1. OPEN Dalston has undertaken very extensive consultation with the local community over the years. We involve local people by arranging public meetings, pre-application meetings with developers and we assist with making representations to the Council in writing and at its meetings.
      In our postings about local developments we highlight the key issues which we have learned are of local concern eg height, design, affordability, environmental impact, level of consultation etc. We also provide links to the developers' planning application documents and the Council's committee papers and comment pages so that people are better informed, involved and can make up their own minds.
      We don't censor but publish virtually all comments made on the blog, including hostile comments, and if you view the 440 odd comments over the years you will see the blog has engendered extensive debate by people of very different views.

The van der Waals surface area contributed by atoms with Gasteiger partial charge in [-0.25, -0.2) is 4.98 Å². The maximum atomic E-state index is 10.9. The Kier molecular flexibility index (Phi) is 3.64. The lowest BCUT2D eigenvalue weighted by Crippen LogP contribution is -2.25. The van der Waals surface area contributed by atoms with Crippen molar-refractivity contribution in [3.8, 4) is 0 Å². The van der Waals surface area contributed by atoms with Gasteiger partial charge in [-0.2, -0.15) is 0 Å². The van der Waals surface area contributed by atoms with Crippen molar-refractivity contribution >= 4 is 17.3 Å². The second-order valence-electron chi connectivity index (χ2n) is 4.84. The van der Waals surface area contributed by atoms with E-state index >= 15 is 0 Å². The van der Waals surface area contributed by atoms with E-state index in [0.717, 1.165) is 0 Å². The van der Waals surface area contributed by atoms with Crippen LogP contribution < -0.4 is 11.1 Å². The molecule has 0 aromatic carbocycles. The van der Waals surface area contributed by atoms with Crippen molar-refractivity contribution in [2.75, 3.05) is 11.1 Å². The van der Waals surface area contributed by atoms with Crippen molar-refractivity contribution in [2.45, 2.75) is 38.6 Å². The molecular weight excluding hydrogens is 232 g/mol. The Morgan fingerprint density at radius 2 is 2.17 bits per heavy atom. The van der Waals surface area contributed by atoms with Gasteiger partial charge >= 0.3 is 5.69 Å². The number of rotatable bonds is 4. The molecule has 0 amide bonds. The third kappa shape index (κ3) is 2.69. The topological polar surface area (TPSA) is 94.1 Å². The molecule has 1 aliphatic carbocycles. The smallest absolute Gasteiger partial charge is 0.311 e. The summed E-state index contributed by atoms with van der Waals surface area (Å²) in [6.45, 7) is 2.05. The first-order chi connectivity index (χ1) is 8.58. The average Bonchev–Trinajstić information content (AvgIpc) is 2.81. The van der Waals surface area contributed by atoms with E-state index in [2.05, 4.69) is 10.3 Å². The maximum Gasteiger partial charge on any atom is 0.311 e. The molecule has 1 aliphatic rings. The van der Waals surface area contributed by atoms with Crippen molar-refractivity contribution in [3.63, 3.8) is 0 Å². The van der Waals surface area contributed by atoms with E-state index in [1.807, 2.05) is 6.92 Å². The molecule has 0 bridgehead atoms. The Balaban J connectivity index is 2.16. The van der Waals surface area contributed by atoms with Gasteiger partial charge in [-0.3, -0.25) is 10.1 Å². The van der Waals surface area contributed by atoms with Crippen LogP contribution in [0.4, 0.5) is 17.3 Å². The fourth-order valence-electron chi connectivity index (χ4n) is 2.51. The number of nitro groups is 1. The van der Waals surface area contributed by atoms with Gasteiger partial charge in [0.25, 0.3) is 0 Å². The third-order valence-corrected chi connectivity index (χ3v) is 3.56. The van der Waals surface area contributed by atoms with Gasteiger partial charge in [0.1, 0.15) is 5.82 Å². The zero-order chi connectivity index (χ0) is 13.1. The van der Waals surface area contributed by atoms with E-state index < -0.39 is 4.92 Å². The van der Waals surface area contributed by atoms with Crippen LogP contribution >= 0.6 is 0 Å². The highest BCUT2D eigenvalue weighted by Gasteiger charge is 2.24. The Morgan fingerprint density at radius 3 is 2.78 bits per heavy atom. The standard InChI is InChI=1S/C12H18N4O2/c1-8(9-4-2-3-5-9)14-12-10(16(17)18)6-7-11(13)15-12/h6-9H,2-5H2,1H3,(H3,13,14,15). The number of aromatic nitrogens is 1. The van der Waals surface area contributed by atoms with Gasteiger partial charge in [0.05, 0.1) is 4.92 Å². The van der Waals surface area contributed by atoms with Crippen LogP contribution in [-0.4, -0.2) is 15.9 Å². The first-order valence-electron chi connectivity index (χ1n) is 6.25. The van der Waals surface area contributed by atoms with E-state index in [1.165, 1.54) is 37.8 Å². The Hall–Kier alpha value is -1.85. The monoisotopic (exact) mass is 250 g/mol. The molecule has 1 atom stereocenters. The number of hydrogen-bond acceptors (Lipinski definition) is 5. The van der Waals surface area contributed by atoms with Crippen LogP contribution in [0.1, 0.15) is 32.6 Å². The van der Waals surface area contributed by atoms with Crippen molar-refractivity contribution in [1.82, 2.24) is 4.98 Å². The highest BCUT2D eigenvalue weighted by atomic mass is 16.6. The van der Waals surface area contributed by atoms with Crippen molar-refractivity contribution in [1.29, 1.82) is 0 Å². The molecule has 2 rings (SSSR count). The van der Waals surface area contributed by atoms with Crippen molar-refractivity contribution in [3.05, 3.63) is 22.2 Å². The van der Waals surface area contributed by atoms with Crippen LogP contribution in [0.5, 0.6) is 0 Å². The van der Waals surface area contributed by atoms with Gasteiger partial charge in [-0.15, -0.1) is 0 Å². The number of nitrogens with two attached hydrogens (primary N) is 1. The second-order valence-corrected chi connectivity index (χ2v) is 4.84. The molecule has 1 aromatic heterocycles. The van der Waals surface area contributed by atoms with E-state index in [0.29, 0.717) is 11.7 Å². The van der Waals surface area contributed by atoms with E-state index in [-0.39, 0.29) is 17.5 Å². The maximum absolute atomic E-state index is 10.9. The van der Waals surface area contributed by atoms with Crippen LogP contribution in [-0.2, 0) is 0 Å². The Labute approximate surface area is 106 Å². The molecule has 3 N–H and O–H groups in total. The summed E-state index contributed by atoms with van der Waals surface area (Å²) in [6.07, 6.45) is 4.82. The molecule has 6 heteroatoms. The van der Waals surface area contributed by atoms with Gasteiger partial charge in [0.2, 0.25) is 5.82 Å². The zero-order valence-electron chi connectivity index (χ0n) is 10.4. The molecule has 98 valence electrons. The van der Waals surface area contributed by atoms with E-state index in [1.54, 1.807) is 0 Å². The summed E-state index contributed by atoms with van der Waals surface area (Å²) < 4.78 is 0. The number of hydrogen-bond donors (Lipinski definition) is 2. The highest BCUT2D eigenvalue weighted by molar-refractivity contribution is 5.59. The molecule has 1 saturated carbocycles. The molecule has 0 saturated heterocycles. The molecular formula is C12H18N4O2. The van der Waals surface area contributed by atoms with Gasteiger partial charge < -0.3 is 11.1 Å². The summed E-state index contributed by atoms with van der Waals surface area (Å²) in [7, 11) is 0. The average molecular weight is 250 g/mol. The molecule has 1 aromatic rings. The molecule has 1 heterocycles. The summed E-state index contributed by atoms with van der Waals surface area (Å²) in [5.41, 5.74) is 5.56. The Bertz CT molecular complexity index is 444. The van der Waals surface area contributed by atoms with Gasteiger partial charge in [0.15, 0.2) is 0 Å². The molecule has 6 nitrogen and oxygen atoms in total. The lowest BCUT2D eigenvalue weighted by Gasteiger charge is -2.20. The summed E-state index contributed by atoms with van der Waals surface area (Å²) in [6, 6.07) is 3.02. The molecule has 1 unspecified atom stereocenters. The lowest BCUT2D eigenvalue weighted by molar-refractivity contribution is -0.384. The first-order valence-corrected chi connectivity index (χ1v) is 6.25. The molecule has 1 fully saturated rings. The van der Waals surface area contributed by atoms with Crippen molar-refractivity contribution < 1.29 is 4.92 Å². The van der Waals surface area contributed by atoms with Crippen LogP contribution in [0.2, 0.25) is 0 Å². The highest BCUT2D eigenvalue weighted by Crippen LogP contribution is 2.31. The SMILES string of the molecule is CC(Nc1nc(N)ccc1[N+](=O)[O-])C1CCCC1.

(I don't read the Daily Mail but, if that's what it does too, then maybe I should. Ed.)

    2. "Every time it becomes clear that you don't want debate, instead you create a hostile and polarised picture and allow people to spread unjust rumours about people posting on this page." I agree.
      I've tried numerous times to get this pseudo "community" or "environment" group to address the key issues and all I (eventually) got from its founder Bill Parry-Davies was a dismissive note suggesting I take a one-way trip to New York!
      OPENDalston doesn't inform the community of the issues but rather attempts to instruct them what to think.

    3. Benjamin - whatever debate you may or may not have had on other blogs you have, in your alternate persona as 'Hackney Urban Design Dialogue', been provided with a platform for your views on this blog - see . We have published many commentators expressing strong views about the benefits and detriments of tall buildings in Dalston (which seems to be your main concern). We hope the debate will continue, even if universal agreement is not reached.